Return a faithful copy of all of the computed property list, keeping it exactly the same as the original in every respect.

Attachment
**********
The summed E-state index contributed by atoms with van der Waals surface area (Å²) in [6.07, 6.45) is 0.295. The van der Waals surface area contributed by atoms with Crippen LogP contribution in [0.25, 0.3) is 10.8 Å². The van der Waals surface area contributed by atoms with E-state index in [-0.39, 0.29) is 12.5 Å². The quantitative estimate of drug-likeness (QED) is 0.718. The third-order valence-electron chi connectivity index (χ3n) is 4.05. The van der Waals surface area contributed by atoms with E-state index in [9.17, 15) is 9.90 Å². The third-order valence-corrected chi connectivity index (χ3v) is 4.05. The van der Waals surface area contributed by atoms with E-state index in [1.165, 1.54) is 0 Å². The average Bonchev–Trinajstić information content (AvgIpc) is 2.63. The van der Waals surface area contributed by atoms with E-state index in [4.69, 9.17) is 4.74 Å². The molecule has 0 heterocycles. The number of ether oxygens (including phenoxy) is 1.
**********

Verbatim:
The summed E-state index contributed by atoms with van der Waals surface area (Å²) in [6.07, 6.45) is 0.295. The van der Waals surface area contributed by atoms with Crippen LogP contribution in [0.25, 0.3) is 10.8 Å². The van der Waals surface area contributed by atoms with E-state index in [-0.39, 0.29) is 12.5 Å². The quantitative estimate of drug-likeness (QED) is 0.718. The third-order valence-electron chi connectivity index (χ3n) is 4.05. The van der Waals surface area contributed by atoms with E-state index in [9.17, 15) is 9.90 Å². The third-order valence-corrected chi connectivity index (χ3v) is 4.05. The van der Waals surface area contributed by atoms with E-state index in [1.165, 1.54) is 0 Å². The average Bonchev–Trinajstić information content (AvgIpc) is 2.63. The van der Waals surface area contributed by atoms with E-state index in [4.69, 9.17) is 4.74 Å². The molecule has 0 heterocycles. The number of ether oxygens (including phenoxy) is 1.